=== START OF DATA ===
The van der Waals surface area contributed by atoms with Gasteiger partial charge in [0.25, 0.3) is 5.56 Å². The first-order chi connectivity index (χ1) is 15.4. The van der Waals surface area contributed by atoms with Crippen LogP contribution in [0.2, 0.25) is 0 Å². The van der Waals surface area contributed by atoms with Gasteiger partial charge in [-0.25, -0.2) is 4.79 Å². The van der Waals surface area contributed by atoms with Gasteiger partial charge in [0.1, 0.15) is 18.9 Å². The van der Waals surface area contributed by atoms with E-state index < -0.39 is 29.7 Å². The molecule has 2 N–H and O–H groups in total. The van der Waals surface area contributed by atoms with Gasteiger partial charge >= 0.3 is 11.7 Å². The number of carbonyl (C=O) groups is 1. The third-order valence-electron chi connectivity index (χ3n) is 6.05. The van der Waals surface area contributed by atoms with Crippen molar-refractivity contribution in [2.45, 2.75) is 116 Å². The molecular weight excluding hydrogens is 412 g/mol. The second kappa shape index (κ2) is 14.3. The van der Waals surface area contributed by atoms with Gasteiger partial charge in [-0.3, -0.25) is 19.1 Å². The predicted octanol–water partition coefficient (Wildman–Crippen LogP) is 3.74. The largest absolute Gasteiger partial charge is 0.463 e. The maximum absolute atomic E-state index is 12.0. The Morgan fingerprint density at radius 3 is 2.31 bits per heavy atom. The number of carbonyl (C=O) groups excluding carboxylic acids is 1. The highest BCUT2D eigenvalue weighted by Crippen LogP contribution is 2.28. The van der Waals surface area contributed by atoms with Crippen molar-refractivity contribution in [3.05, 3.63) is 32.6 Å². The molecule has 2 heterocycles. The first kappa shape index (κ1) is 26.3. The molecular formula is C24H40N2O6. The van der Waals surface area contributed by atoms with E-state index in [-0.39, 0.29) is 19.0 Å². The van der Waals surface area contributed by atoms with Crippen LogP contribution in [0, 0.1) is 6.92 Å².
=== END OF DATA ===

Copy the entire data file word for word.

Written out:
The van der Waals surface area contributed by atoms with Gasteiger partial charge in [0.25, 0.3) is 5.56 Å². The first-order chi connectivity index (χ1) is 15.4. The van der Waals surface area contributed by atoms with Crippen LogP contribution in [0.2, 0.25) is 0 Å². The van der Waals surface area contributed by atoms with Gasteiger partial charge in [-0.25, -0.2) is 4.79 Å². The van der Waals surface area contributed by atoms with Gasteiger partial charge in [0.1, 0.15) is 18.9 Å². The van der Waals surface area contributed by atoms with E-state index < -0.39 is 29.7 Å². The molecule has 2 N–H and O–H groups in total. The van der Waals surface area contributed by atoms with Gasteiger partial charge >= 0.3 is 11.7 Å². The number of carbonyl (C=O) groups is 1. The third-order valence-electron chi connectivity index (χ3n) is 6.05. The van der Waals surface area contributed by atoms with Crippen molar-refractivity contribution in [2.45, 2.75) is 116 Å². The molecular weight excluding hydrogens is 412 g/mol. The second kappa shape index (κ2) is 14.3. The van der Waals surface area contributed by atoms with Gasteiger partial charge in [-0.3, -0.25) is 19.1 Å². The predicted octanol–water partition coefficient (Wildman–Crippen LogP) is 3.74. The largest absolute Gasteiger partial charge is 0.463 e. The maximum absolute atomic E-state index is 12.0. The Morgan fingerprint density at radius 3 is 2.31 bits per heavy atom. The number of carbonyl (C=O) groups excluding carboxylic acids is 1. The highest BCUT2D eigenvalue weighted by Crippen LogP contribution is 2.28. The van der Waals surface area contributed by atoms with Crippen molar-refractivity contribution in [3.05, 3.63) is 32.6 Å². The molecule has 2 heterocycles. The first kappa shape index (κ1) is 26.3. The molecular formula is C24H40N2O6. The van der Waals surface area contributed by atoms with E-state index in [-0.39, 0.29) is 19.0 Å². The van der Waals surface area contributed by atoms with Crippen LogP contribution in [0, 0.1) is 6.92 Å².